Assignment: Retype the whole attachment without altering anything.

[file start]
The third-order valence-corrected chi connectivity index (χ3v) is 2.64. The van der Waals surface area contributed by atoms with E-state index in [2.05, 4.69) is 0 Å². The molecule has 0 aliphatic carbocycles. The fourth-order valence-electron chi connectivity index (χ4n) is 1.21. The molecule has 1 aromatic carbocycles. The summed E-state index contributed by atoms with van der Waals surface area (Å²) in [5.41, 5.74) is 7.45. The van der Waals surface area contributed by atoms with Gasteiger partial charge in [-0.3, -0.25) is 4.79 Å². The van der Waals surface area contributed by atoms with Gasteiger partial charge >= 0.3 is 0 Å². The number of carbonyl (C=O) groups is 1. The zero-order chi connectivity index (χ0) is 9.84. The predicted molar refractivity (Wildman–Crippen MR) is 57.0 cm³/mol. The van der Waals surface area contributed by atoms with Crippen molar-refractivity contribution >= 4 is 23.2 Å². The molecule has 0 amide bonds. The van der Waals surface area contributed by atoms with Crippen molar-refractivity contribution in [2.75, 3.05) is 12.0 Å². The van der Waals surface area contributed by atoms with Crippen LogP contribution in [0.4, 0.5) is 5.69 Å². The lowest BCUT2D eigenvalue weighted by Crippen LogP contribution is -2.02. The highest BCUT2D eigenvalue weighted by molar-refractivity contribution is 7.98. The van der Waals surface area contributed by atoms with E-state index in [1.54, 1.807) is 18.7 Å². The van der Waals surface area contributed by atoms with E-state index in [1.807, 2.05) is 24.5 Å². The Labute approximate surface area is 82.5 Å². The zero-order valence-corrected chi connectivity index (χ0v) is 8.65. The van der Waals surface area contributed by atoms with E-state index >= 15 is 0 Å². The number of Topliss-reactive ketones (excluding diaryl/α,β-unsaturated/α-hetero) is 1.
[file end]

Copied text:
The third-order valence-corrected chi connectivity index (χ3v) is 2.64. The van der Waals surface area contributed by atoms with E-state index in [2.05, 4.69) is 0 Å². The molecule has 0 aliphatic carbocycles. The fourth-order valence-electron chi connectivity index (χ4n) is 1.21. The molecule has 1 aromatic carbocycles. The summed E-state index contributed by atoms with van der Waals surface area (Å²) in [5.41, 5.74) is 7.45. The van der Waals surface area contributed by atoms with Gasteiger partial charge in [-0.3, -0.25) is 4.79 Å². The van der Waals surface area contributed by atoms with Gasteiger partial charge >= 0.3 is 0 Å². The number of carbonyl (C=O) groups is 1. The zero-order chi connectivity index (χ0) is 9.84. The predicted molar refractivity (Wildman–Crippen MR) is 57.0 cm³/mol. The van der Waals surface area contributed by atoms with Crippen molar-refractivity contribution >= 4 is 23.2 Å². The molecule has 0 amide bonds. The van der Waals surface area contributed by atoms with Crippen molar-refractivity contribution in [2.75, 3.05) is 12.0 Å². The van der Waals surface area contributed by atoms with Crippen LogP contribution in [0.4, 0.5) is 5.69 Å². The lowest BCUT2D eigenvalue weighted by Crippen LogP contribution is -2.02. The highest BCUT2D eigenvalue weighted by molar-refractivity contribution is 7.98. The van der Waals surface area contributed by atoms with E-state index in [1.54, 1.807) is 18.7 Å². The van der Waals surface area contributed by atoms with E-state index in [1.807, 2.05) is 24.5 Å². The Labute approximate surface area is 82.5 Å². The zero-order valence-corrected chi connectivity index (χ0v) is 8.65. The van der Waals surface area contributed by atoms with E-state index >= 15 is 0 Å². The number of Topliss-reactive ketones (excluding diaryl/α,β-unsaturated/α-hetero) is 1.